New Jersey Assembly approves gay marriage but veto may follow
The New Jersey Assembly passed a bill lifting the ban on gay marriages yesterday, but the bill looks likely to be vetoed by the state governor.
The vote was 42-33 in favour of marriage equality but the Republican governor has said he wants a public vote on the matter.
Bills can be made veto-proof in the New Jersey legislature, but have to be passed by 27 state senators and 57 representatives in the General Assembly.
All the votes in favour came from the 47 Democrat lawmakers in the Assembly. Four voted against and one was not present.
Assembly Speaker Sheila Oliver said: “Without question this is a historic day in the state of New Jersey.
She said the vote was “what citizens sent us here to do: to deliberate, to use the legislative process to represent the interests of all New Jerseyans.”
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The move was welcomed by many as hailing progress towards equality by the legislature, even if the bill’s future is in question.
Evan Wolfson, founder and President of Freedom to Marry, said: “Today’s win in New Jersey is a joyous advance for committed gay and lesbian couples in the Garden State, for their families, and for the entire community.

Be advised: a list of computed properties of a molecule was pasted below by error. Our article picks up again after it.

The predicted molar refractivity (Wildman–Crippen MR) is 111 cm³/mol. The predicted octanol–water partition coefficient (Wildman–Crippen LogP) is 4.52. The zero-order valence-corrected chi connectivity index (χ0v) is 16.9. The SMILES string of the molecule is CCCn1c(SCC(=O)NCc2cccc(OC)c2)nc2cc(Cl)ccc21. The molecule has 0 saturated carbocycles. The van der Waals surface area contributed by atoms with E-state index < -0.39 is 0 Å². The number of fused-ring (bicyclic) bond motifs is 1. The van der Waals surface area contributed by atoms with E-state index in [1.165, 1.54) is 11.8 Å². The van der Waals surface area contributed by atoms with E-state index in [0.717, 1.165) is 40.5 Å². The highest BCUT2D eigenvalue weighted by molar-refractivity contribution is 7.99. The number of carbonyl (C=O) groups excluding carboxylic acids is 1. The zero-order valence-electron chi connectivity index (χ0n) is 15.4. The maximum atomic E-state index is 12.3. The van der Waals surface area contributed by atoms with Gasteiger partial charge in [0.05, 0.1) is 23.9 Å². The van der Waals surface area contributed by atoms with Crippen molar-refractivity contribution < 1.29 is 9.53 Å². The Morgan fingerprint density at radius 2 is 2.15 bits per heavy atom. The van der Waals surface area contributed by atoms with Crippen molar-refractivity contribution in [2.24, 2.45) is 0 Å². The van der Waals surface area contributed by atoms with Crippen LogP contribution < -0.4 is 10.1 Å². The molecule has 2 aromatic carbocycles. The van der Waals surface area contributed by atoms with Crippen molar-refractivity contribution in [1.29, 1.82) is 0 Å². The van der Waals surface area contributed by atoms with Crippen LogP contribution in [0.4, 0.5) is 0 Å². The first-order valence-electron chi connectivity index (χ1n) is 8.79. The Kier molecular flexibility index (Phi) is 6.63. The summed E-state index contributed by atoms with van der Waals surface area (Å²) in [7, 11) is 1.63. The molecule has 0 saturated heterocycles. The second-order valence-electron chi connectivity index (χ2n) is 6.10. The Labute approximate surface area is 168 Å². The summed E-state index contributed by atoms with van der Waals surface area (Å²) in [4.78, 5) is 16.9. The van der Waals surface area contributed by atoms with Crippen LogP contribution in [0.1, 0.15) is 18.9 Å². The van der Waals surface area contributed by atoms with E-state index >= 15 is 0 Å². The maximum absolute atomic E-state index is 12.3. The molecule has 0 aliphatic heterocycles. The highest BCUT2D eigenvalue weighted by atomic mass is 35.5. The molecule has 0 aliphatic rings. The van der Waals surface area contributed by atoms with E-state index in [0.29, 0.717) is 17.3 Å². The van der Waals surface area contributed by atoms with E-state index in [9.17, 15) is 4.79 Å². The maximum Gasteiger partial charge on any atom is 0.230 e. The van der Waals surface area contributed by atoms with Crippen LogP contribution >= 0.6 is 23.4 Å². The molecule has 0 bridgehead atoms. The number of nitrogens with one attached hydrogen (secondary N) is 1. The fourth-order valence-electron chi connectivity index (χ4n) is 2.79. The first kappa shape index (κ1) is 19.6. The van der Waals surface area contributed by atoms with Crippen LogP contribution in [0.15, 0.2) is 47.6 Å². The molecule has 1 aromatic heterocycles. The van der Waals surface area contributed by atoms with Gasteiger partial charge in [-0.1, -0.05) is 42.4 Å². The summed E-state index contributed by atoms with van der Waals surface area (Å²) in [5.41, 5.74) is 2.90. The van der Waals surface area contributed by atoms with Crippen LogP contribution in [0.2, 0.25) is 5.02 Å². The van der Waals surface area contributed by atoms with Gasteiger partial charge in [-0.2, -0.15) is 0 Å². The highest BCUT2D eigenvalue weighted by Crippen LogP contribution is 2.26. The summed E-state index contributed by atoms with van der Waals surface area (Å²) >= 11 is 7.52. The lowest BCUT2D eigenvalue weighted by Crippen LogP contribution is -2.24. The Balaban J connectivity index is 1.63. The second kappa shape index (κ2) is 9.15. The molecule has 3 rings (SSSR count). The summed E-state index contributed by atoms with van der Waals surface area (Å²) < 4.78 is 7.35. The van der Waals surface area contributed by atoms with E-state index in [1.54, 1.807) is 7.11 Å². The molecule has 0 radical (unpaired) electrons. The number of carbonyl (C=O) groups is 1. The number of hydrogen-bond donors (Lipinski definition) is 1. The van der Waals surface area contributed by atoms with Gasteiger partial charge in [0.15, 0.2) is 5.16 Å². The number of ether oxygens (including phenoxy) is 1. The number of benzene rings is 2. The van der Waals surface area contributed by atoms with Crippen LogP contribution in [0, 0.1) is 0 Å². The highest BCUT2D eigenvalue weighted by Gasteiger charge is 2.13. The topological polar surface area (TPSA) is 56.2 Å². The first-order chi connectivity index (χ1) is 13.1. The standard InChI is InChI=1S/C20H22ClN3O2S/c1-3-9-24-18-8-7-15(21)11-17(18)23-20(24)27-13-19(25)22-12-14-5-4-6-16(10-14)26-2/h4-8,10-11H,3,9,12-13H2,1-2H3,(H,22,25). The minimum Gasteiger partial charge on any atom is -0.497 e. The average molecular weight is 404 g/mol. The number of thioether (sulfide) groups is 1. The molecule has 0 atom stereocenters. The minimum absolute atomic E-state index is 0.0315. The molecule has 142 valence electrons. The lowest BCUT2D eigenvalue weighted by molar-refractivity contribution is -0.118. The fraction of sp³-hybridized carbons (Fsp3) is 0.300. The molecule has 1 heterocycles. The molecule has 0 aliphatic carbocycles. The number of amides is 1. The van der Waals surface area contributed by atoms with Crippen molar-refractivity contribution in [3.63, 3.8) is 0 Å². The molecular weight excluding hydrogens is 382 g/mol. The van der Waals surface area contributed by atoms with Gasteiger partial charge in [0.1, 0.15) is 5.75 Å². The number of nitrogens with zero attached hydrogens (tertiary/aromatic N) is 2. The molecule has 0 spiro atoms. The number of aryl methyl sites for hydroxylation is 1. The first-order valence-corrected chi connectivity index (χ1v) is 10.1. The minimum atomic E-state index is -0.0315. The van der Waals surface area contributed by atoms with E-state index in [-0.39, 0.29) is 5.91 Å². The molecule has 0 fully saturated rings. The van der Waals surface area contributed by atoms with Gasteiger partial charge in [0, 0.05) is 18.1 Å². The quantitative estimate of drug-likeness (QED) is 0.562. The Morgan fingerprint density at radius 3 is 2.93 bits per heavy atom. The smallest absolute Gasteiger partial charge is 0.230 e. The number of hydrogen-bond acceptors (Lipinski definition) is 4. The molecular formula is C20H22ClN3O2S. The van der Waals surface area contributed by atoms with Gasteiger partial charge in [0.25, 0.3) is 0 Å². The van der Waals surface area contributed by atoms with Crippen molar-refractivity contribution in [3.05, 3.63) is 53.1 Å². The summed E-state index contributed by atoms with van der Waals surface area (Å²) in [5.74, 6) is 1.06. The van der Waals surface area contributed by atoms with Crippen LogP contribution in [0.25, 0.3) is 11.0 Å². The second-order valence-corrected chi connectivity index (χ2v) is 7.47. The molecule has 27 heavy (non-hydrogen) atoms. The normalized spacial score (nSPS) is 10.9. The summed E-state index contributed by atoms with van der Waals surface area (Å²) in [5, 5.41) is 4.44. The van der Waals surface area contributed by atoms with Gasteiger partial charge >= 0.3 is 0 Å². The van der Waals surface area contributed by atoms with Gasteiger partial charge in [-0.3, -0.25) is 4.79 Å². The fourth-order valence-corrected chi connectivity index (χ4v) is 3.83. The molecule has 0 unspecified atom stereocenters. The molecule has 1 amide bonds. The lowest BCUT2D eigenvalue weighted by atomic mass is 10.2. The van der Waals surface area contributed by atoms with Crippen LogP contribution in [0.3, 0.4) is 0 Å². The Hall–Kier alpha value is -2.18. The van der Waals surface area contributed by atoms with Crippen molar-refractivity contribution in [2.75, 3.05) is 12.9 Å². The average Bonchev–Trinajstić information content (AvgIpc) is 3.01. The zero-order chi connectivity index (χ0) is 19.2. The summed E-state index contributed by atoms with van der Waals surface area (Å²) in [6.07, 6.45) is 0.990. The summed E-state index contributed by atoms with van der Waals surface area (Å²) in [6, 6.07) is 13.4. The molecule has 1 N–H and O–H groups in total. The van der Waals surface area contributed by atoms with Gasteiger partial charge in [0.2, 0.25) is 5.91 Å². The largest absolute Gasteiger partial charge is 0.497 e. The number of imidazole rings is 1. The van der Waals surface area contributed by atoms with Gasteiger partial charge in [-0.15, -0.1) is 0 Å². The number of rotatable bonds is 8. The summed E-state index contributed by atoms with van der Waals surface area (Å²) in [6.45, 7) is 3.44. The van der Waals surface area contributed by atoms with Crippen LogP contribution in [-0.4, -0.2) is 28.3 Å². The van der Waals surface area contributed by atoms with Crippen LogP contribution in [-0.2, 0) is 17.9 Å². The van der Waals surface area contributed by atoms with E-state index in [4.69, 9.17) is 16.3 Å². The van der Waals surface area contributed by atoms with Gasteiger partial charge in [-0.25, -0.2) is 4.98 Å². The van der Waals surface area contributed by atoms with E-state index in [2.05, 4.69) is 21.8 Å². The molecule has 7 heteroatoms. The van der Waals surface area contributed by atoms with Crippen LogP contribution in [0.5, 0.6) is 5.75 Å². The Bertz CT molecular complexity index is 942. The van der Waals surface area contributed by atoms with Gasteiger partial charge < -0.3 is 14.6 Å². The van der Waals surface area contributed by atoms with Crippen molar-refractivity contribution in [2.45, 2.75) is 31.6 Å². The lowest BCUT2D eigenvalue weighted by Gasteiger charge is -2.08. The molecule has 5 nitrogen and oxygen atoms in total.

“In 2006, the New Jersey Supreme Court unanimously held that the constitution’s command of equality meant that the protections and responsibilities of marriage could no longer be denied to gay couples. After experimenting with a separate civil union mechanism, today the Legislature took note that marriage matters, and equal means equal, and voted in favor of the freedom to marry.
“Sadly, Governor Chris Christie has planted his feet on the wrong side of history, and the wrong side of the majority for marriage in New Jersey and nationwide. If the governor sticks with his threat of a veto, Freedom to Marry will work throughout the entire remainder of the legislative session, supporting local families, leaders, and advocates as they make the case and win the extra handful of votes needed to override the veto and do right by these families.
“We would not be here without the powerful leadership of Senate President Steve Sweeney, Assembly Speaker Sheila Oliver, and Senate Majority Leader Loretta Weinberg; and our partners and colleagues at Garden State Equality, led by Steven Goldstein, who have all worked tirelessly to end marriage discrimination in New Jersey.”